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Report Projects Increased Healthcare Costs Again Next Year

07 Jul, 2023 F.J. Thomas

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Sarasota, FL (WorkersCompensation.com) – Healthcare costs are projected to increase significantly again next year, according to the latest report from PwC Health Research Institute.

Each year, the Health Research Institute (HRI), a healthcare division of the global analytics and consulting company PwC, identifies specific trends that drive costs, and then projects the change to employer healthcare costs for the coming year. The report is based largely on surveys and interviews with healthcare plan actuaries that analyze statistics and then uses that information to calculate insurance risks and premiums. Participants in the surveys are asked about the trends they have experienced, and the factors driving those trends. This year’s report includes results from surveys as late as May 2023.

Overall, the PwC report estimates that healthcare costs will increase by 7 percent, which represents a continuing trend from 5.5 percent in 2022, and 6 percent in 2023. While the projected growth is due in part to inflation and increased costs from drugs and staffing shortages, payer actuaries indicated that they are experiencing more pressure from providers in the contract negotiation process. 

According to reports earlier this year, factoring in inflation, physician reimbursement has decreased by 26 percent since 2001. It’s not uncommon for providers to negotiate their contracts for five or more years, which basically results in going without a raise for the length of contract, or at least after the last built in escalator which can last multiple years.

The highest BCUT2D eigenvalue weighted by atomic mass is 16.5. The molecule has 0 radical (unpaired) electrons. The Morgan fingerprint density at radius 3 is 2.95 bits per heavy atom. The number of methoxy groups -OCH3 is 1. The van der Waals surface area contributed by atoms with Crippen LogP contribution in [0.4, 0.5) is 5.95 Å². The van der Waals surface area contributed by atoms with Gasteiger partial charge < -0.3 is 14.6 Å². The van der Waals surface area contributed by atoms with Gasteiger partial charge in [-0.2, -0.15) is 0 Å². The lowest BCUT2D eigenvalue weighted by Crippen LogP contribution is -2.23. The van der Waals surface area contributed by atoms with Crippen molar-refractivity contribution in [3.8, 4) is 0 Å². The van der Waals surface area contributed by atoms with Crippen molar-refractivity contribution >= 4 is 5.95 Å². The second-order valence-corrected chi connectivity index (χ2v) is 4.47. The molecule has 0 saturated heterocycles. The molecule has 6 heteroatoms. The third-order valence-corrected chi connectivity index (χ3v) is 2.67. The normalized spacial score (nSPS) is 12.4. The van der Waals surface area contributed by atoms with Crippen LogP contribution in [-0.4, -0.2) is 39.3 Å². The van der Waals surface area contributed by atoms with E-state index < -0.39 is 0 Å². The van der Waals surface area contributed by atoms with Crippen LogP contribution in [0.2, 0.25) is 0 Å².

Wedged between unmoving reimbursement, and increased administrative burdens and costs, providers are now pushing back in their proposals to payers, according to the PwC report. Not only are payers expecting shorter contract lengths, but rate increases as well. 

To further complicate matters, provider acquisitions increased during the pandemic. According to the PwC analysis, the percentage of physicians employed by hospitals or corporations increased by 62 to 74 percent. Consolidation can impact access to care, but also offers providers more bargaining clout in the contract negotiation process. The analysts indicate however that larger providers groups and health plans are focusing more on value-based care, which has shown better cost management, and lower overall costs. Approximately 60 percent of healthcare payments in 2020 referenced some form of quality and value component. The total represents an increase from 38 percent in 2015.

Another big item that is predicted to drive costs according to the report is drug pricing. Analysts from the PwC report indicate that they do not expect pharmacy costs to lower any time soon, between the rising costs of new drugs, price increases in existing drugs, and accelerated approvals of new cell and gene therapies. While the costs for biosimilar drugs are around 50 percent lower, even with new drugs coming on the market to lower costs, the analysts predict the lower costs will not be strong enough offset the other drivers impacting the expected overall increase in healthcare costs.  


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    About The Author

    • F.J. Thomas

      F.J. Thomas has worked in healthcare business for more than fifteen years in Tennessee. Her experience as a contract appeals analyst has given her an intimate grasp of the inner workings of both the provider and insurance world. Knowing first hand that the industry is constantly changing, she strives to find resources and information you can use.

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